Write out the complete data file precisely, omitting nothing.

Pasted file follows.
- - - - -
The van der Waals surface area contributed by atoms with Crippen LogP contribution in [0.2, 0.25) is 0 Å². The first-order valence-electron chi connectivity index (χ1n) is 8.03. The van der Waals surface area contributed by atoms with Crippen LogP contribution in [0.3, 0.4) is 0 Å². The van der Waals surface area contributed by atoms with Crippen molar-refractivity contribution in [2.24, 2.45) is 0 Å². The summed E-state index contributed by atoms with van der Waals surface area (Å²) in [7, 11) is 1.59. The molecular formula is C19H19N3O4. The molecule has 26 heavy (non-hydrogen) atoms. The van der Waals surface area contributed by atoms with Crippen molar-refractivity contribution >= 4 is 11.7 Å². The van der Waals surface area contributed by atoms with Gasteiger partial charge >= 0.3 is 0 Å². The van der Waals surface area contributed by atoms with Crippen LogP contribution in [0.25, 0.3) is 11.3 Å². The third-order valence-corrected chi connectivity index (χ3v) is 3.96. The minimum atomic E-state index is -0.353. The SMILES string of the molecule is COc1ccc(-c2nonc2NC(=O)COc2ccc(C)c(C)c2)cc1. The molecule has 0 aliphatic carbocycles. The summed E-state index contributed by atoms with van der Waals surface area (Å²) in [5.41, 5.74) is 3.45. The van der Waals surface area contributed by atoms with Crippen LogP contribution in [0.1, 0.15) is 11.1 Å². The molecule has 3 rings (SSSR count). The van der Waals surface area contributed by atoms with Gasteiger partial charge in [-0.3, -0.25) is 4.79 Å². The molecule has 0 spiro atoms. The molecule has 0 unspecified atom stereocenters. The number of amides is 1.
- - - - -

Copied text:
The van der Waals surface area contributed by atoms with Crippen LogP contribution in [0.2, 0.25) is 0 Å². The first-order valence-electron chi connectivity index (χ1n) is 8.03. The van der Waals surface area contributed by atoms with Crippen LogP contribution in [0.3, 0.4) is 0 Å². The van der Waals surface area contributed by atoms with Crippen molar-refractivity contribution in [2.24, 2.45) is 0 Å². The summed E-state index contributed by atoms with van der Waals surface area (Å²) in [7, 11) is 1.59. The molecular formula is C19H19N3O4. The molecule has 26 heavy (non-hydrogen) atoms. The van der Waals surface area contributed by atoms with Crippen molar-refractivity contribution >= 4 is 11.7 Å². The van der Waals surface area contributed by atoms with Gasteiger partial charge >= 0.3 is 0 Å². The van der Waals surface area contributed by atoms with Crippen LogP contribution in [0.25, 0.3) is 11.3 Å². The third-order valence-corrected chi connectivity index (χ3v) is 3.96. The minimum atomic E-state index is -0.353. The SMILES string of the molecule is COc1ccc(-c2nonc2NC(=O)COc2ccc(C)c(C)c2)cc1. The molecule has 0 aliphatic carbocycles. The summed E-state index contributed by atoms with van der Waals surface area (Å²) in [5.41, 5.74) is 3.45. The van der Waals surface area contributed by atoms with Crippen LogP contribution in [0.1, 0.15) is 11.1 Å². The molecule has 3 rings (SSSR count). The van der Waals surface area contributed by atoms with Gasteiger partial charge in [-0.3, -0.25) is 4.79 Å². The molecule has 0 spiro atoms. The molecule has 0 unspecified atom stereocenters. The number of amides is 1.